Home » Rebellious Lawyering and Junot Diaz’s The Brief Wondrous Life of Oscar Wao (2007)

Rebellious Lawyering and Junot Diaz’s The Brief Wondrous Life of Oscar Wao (2007)

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Junot Díaz’s The Brief Wondrous Life of Oscar Wao (2007) was one of the top favorites named by participants of the 2014 Rebellious Lawyering Conference on “Race.”

From The Brief Wondrous Life of Oscar Wao:

“It was like being at the bottom of an ocean, she said. There was no light and a whole ocean crushing down on you. But most people had gotten so used to it they thought it normal, they forgot even that there was a world above.”

“If you didn’t grow up like I did then you don’t know, and if you don’t know it’s probably better you don’t judge.”
“She was the kind of girlfriend God gives you young, so you’ll know loss the rest of your life.”

“But folks always underestimate what the promise of a lifetime of starvation, powerlessness, and humiliation can provoke in a young person’s character.”

“You can’t regret the life you didn’t lead.”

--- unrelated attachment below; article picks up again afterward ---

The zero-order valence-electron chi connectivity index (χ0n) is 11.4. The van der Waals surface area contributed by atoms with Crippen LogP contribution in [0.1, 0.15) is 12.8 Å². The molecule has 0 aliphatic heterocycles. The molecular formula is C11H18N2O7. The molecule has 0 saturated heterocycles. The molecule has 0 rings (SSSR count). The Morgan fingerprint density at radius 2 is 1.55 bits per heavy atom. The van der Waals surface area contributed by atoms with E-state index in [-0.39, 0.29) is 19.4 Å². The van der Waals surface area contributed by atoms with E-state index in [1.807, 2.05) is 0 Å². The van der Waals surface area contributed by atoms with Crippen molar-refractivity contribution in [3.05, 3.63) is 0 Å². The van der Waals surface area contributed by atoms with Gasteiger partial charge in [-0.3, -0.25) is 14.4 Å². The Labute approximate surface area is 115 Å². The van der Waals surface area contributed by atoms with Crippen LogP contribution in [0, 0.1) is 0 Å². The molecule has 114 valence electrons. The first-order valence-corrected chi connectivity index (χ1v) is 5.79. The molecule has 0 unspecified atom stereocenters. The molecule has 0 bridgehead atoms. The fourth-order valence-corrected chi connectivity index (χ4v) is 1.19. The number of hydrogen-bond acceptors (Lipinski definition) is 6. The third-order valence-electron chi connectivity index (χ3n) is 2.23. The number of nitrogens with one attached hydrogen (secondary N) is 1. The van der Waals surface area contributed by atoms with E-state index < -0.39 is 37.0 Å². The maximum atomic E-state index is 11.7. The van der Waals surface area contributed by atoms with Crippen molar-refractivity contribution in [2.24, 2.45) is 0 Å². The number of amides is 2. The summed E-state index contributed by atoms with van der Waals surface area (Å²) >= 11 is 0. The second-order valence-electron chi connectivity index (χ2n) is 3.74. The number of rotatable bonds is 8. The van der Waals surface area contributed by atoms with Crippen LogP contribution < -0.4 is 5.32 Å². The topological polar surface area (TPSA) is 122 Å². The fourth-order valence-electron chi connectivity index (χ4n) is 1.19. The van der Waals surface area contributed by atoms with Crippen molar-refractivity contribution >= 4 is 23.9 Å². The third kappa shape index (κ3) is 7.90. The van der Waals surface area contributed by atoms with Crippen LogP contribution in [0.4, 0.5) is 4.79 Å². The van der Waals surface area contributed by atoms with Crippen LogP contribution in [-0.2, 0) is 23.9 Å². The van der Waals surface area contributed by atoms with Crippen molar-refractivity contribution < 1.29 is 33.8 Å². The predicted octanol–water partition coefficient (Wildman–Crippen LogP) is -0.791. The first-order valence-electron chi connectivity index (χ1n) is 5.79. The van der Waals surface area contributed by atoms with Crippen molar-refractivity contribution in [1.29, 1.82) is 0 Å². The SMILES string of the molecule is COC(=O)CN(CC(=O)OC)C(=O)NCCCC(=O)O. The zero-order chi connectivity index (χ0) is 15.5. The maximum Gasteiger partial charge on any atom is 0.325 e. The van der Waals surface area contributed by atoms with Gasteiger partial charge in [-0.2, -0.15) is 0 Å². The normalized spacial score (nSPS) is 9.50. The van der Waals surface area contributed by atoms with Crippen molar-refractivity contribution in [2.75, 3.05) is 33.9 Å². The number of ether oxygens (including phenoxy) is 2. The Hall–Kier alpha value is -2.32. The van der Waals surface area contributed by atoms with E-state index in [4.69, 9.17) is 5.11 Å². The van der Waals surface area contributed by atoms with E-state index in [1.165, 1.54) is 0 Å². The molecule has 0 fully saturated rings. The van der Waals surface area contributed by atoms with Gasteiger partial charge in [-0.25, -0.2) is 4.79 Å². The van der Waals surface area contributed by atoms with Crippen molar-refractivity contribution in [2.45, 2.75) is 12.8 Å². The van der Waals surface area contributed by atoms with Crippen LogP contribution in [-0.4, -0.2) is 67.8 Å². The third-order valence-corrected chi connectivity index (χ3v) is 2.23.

“You don’t know what it’s like to grow up with a mother who never said a positive thing in her life, not about her children or the world, who was always suspicious, always tearing you down and splitting your dreams straight down the seams. When my first pen pal, Tomoko, stopped writing me after three letters she was the one who laughed: You think someone’s going to lose life writing to you? Of course I cried; I was eight and I had already planned that Tomoko and her family would adopt me. My mother of course saw clean into the marrow of those dreams, and laughed. I wouldn’t write to you either, she said. She was that kind of mother: who makes you doubt yourself, who would wipe you out if you let her. But I’m not going to pretend either. For a long time I let her say what she wanted about me, and what was worse, for a long time I believed her.”

“Before all hope died I used to have this stupid dream that shit could be saved, that we would be in bed together like the old times, with the fan on, the smoke from our weed drifting above us, and I’d finally try to say the words that could have saved us.”

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